The Underground Supply Chain

By Erik Hoffer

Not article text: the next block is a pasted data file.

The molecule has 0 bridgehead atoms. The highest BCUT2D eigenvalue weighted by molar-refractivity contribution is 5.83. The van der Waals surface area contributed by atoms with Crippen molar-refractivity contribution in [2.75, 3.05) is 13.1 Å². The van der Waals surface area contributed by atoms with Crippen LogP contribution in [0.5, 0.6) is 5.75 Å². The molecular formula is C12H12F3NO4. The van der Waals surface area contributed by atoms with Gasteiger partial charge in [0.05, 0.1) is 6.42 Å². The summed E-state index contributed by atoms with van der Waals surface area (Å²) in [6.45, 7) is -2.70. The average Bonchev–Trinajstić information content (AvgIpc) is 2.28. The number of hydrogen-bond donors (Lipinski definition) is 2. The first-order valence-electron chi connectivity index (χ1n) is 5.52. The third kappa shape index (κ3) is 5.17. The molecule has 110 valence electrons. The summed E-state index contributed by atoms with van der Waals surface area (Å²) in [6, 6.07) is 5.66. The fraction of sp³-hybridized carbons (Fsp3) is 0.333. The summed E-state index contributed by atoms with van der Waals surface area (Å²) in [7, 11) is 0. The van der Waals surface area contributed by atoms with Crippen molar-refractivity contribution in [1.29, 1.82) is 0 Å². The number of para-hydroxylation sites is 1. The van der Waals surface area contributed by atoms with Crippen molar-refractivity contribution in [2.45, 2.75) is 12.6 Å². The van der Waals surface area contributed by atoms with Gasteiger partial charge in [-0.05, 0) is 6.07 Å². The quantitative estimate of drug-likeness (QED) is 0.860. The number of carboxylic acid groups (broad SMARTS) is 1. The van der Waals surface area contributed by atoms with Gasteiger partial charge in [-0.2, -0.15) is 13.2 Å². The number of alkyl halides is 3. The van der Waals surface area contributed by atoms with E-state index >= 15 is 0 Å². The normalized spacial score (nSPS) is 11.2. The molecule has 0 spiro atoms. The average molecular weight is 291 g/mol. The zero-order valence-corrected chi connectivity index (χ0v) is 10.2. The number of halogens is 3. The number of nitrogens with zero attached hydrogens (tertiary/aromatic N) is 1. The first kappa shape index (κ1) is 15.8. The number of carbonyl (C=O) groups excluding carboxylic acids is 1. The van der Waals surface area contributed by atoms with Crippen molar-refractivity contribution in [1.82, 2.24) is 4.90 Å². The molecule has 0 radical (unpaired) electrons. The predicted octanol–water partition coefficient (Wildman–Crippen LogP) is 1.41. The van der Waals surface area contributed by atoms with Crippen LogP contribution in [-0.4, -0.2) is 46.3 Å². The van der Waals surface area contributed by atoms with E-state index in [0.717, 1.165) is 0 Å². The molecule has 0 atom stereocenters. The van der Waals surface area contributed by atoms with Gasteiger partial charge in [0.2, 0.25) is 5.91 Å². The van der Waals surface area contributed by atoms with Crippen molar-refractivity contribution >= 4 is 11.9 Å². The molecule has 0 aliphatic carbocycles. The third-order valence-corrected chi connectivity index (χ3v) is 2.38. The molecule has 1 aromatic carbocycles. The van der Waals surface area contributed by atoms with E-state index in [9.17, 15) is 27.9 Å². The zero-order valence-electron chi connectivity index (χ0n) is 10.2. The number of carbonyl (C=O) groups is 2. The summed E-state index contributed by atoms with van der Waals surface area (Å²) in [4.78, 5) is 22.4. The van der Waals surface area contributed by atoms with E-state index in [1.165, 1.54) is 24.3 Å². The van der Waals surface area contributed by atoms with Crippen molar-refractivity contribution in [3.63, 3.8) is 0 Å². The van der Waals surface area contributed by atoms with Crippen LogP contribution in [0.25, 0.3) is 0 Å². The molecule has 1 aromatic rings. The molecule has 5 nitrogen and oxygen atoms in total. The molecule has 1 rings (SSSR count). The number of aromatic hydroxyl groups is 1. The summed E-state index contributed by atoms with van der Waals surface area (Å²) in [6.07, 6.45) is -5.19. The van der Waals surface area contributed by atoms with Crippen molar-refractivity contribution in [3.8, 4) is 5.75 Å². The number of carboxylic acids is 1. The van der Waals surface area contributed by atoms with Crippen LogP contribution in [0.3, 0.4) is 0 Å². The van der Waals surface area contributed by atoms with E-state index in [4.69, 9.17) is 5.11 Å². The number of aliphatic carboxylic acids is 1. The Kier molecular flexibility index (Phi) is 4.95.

Our transportation industry serves as the pulse of commerce, and the heart of our economy. Collectively we move food, clothing, and most other essential goods by truck, rail and air. The question I propose here deals with the transparent nature of logistics masking the fact that we are not alone in our efforts. There a black side to logistics and no one sees it. There are contra-logistic forces out there which replicate our processes for their personal gain. and commonly deliver stolen, diverted and counterfeit goods to clients right under our noses! Besides essentials, contraband drugs and illegal weapons are also commonly transported using commercial trucks and courier services. It is estimated that stolen goods have an annual world wide value of approximately $50 billion dollars, and they have to be moved to market somehow! There are billions in counterfeits filling our stores and pharmacies that have been delivered seamlessly along side legitimate cargo. There are also untold billions in illicit heroin, cocaine, ecstasy and even laundered currency which take same the distribution channels to market as any normal product. How is this done? Who is responsible? Who makes it happen? Who profits and who looses? How long has this been going on? More often than not, the same routes, modes, carriers and methods employed by legitimate businesses, transportation companies and supply chain participants are the conduit to market for these products. Unfortunately, this seamless system has been employed for years and defines the dark side of logistics. We do know that theft-based transportation is frequently masked by clever thieves who move these goods with reputable carriers in normal distribution channels. For example, a truck is followed from it’s Distribution Center and then stolen at a truck stop. The goods are rushed to a public warehouse, and they are quickly off loaded. A fictitious company account is set up in advance for the arrival and short term storage of these goods. That location is now used as the transship point. In this so called cross dock operation, goods are almost never repackaged as they are quickly reshipped as a full truckload to a port of debarkation or to another break bulk facility. In the latter case, goods will be further broken down and possibly blended with legitimate goods to mask any chance at traceability prior to re-shipping. In the first instance, goods may be trucked to Miami and loaded on containers destined for South America, Russia, India or other foreign ports in the world for further distribution. By now, the picture should be getting pretty clear. Stolen goods have suddenly assumed another identity and appear to belong to someone else. This makes them the newest members of the underground supply chain. At the same time counterfeit goods, poising as legitimate products, are moving to U.S. markets from foreign ports to be blended with prime product and resume their travels. This new dimension further complicates any chance to unmask the stolen shipments. Upon arrival they are distributed by otherwise authorized resellers to retailers or manufacturers just as if they were legitimate. They are then moved to their client’s locations by honest carriers, who are p[aid for their efforts, all the while abusing the system. Products traveling in this manner pose as authentic to carriers who would otherwise not touch them. Stolen goods in some cases may have to be repackaged or unpackaged but without an inspection template, defining these anomalies is impossible. In the case of meats and fish, they are repacked for a quick sale and rarely spend 2 days in transit after the heist. These time or temperature sensitive goods give a new meaning to “custom critical” deliveries. No cases are made by law enforcement after the evidence is eaten! If you cannot catch them doing it or dissuade them from taking the loads in the first place, these goods are long gone! Many of these products are ethical drugs which may have been out of proper storage conditions for a period of time making them potentially useless or dangerous, yet the packaging remains untouched and therefore the goods move normally. Because of the need for speed in illicit logistics chance planning is almost never a consideration. Thieves plan and execute these moves as well as any logistic provider ever could. There are many truckers who inadvertently provide this service unknowing that this freight is suspect. Many hands touch cargo but most eyes look the other way. Transportation providers, eager to satisfy a client or attract new ones, will take on freight moves without ever recognizing or analyzing the facts surrounding the cargo. As a prime example, imagine that I am a NJ trucker. I gave been asked to pick up a load of J and J products from a public warehouse in Baltimore and move it to Miami for export. Does this ring of a possible problem? Does he call the police who will probably not give him the time of day? Or, does he accept the move and get paid for his services and keep on truckin’? Other cases, where goods are imported and cleared at the port or border crossing, are actually in the process of be being diverted back to the USA, right under the nose of our Customs’ officials. A situation of low risk freight from a low risk shipper in a busy port puts time on the side of the criminal. The risk lessens based on his choice of ports. The more active the port the less likely an inspection opening. A thief’s overall risk is diminished by the fact that even if he is caught, or one load is detained, the legal remedies are light. There may be simply a fine and slap on the risk, making crime a profitable gamble. No one in our industry is immune and no one can be that vigilant all of the time. Regardless of their origin or ownership, freight will move through our normal logistic system and be delivered to markets throughout the country daily. The courts, police or government have not facilitated a remedy or dissuaded the criminal element from using the commercial supply chain for their ends. The underground supply chain is truly transparent to us all.